Made: 1948 to 1979
AKA: Cooey Model 840, Winchester 370/370A
Type: hinge or break-action shotgun
Gauges: 12, 16, 20, 28, .410 bore
Original price: $23.95 to $27.50 (Eaton’s catalogue, 1948)
Current value: $50-$199 (10-15% less for store-branded models)
Like many rural Canadian youth, my first real gun was a full-choke, single-shot Cooey Model 84 shotgun. This 16 gauge was used for cottontails, grouse, and ducks. I quickly learned to make the first shot count, and to hold extra shells between my fingers on the gun’s forend. Reluctantly, I returned it to my uncle after I replaced it with a pump.
Last spring, I scooped up what appeared to be my original gun’s twin at a local gun shop for $99. Despite its appearance, however, the gun is stamped as a Ranger — not Cooey!
Researching this story solved that mystery.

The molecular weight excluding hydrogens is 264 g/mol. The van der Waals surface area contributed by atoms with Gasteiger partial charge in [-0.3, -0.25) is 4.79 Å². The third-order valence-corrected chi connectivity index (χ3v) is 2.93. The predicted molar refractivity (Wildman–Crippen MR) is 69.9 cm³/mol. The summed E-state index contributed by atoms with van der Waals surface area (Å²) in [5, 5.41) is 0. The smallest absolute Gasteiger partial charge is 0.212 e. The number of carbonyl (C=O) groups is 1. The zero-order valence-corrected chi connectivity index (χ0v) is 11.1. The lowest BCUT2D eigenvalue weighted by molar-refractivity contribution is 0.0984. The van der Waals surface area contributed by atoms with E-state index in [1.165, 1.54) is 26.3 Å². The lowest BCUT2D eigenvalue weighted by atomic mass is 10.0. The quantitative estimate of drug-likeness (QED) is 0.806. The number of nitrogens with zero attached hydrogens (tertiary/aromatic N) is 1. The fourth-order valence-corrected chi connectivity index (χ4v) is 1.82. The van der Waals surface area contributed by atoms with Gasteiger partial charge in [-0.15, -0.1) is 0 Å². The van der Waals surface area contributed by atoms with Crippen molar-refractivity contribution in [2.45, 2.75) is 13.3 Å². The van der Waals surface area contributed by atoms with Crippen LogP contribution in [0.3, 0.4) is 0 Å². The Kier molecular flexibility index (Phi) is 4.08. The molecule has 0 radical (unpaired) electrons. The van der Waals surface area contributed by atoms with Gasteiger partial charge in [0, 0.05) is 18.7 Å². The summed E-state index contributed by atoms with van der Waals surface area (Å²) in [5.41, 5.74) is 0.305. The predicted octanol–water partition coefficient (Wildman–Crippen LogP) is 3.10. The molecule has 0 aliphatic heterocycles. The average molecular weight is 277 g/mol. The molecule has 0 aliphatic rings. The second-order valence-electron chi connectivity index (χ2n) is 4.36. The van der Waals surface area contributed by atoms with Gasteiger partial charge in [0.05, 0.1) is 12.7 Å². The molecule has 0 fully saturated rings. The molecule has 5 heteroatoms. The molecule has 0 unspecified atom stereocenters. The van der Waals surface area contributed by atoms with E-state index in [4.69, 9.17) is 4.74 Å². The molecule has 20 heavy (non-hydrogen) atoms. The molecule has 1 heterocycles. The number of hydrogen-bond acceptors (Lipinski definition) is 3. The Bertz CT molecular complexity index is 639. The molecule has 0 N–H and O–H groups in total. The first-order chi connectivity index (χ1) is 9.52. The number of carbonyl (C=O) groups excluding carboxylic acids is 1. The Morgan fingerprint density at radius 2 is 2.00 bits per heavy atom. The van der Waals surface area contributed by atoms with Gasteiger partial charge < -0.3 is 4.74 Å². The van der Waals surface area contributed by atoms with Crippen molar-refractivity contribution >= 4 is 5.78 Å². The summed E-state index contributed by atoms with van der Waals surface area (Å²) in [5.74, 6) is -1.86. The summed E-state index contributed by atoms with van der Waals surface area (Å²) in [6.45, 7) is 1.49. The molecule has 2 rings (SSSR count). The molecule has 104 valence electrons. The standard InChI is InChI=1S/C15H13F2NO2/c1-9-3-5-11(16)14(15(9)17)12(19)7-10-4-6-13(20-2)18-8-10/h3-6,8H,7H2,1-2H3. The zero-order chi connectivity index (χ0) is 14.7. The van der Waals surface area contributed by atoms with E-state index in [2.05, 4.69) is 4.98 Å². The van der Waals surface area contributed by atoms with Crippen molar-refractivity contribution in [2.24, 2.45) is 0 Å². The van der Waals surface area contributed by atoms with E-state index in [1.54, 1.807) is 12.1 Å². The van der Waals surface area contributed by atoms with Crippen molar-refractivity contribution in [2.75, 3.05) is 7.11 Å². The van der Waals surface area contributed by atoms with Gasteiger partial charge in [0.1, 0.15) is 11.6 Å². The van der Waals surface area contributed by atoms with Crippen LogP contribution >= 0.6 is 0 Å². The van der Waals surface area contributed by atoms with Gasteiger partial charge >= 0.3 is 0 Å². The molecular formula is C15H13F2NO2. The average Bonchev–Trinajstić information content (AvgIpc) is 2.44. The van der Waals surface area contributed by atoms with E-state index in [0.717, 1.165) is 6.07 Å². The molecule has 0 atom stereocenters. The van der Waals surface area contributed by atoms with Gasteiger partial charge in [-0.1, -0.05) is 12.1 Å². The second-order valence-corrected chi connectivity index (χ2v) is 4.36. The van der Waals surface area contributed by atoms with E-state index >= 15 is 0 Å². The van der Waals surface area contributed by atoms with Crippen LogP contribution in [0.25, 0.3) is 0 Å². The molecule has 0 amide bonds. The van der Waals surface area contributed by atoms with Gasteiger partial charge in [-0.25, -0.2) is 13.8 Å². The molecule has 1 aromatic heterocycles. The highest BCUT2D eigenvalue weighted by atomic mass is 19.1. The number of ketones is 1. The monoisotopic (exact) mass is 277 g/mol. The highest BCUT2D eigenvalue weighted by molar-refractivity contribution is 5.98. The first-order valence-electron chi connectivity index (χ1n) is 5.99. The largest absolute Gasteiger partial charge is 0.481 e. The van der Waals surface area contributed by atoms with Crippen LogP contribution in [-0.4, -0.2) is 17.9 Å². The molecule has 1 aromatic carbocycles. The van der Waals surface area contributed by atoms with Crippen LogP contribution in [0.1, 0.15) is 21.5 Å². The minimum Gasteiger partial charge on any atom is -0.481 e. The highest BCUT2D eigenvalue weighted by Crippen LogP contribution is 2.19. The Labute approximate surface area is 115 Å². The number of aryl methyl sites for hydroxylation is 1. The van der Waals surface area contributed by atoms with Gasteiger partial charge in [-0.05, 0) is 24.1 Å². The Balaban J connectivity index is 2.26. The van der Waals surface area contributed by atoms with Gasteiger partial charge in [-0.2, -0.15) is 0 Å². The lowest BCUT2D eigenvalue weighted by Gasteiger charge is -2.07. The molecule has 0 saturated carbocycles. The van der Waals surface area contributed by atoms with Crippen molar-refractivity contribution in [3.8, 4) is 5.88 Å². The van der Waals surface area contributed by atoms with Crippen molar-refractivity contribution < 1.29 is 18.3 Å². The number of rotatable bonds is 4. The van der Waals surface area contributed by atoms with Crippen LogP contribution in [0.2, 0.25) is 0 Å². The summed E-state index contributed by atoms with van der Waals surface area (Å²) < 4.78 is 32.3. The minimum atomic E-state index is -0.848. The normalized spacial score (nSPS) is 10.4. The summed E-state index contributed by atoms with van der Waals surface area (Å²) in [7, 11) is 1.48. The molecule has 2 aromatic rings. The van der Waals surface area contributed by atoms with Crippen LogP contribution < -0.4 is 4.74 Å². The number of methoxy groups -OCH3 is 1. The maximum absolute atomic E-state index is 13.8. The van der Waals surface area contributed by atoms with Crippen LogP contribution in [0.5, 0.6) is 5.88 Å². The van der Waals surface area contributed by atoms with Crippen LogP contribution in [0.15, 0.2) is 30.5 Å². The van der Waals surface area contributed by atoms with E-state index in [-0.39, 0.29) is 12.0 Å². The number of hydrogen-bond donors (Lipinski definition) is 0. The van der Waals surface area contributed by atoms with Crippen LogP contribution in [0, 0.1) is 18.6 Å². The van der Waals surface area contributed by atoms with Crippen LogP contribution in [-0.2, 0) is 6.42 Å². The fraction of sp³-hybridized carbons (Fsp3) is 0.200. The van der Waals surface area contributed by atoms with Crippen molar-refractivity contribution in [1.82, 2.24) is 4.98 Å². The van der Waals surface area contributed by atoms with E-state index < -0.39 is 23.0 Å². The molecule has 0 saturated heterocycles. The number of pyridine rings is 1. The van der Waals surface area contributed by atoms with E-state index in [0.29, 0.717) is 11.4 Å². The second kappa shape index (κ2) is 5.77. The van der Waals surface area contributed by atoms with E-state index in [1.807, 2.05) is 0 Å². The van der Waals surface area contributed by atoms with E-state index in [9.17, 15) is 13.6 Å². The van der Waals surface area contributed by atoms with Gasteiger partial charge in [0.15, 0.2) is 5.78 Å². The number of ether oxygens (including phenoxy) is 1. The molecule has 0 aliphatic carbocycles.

The Model 84 was designed and produced by the H.W. Cooey Machine & Arms Company of Cobourg, Ontario. It evolved from the company’s experience crafting quality small-rifle parts during World War I; their post-war introduction of the Cooey Canuck/Ace, a single-shot, bolt-action 22; and contracts to produce Iver Johnson Champion shot guns throughout the Great Depression.
Unveiled in 1948, Cooey’s signature single-barrel shotgun quickly earned a reputation as well made, simple, reliable, practical, and affordable. Its distinguishing features include a rounded forend with tension spring release, a separately cocked hammer, a three-pronged trigger guard, and a concave receiver at the stock end.
The family sold the business to Olin Corporation in 1961. Cooey was placed under the Winchester Western Division. The Model 84 evolved into the Model 840, and the Winchester 37A and 370. Production continued until the plant closed in 1979.
Cooey also produced shotguns for major department and hardware stores under those brand names. So, the classic 84 also exists as: Champion, Sureshot (Sears), Mercury, Hiawatha (Marshall Wells), Ranger (Eatons), and Sears Model 684.
Collectors abound, as evidenced by the Cooey Machine & Arms Collectors Facebook group.
So, if it looks like a Cooey…
Originally published in the April 2019 edition of Ontario OUT of DOORS magazine.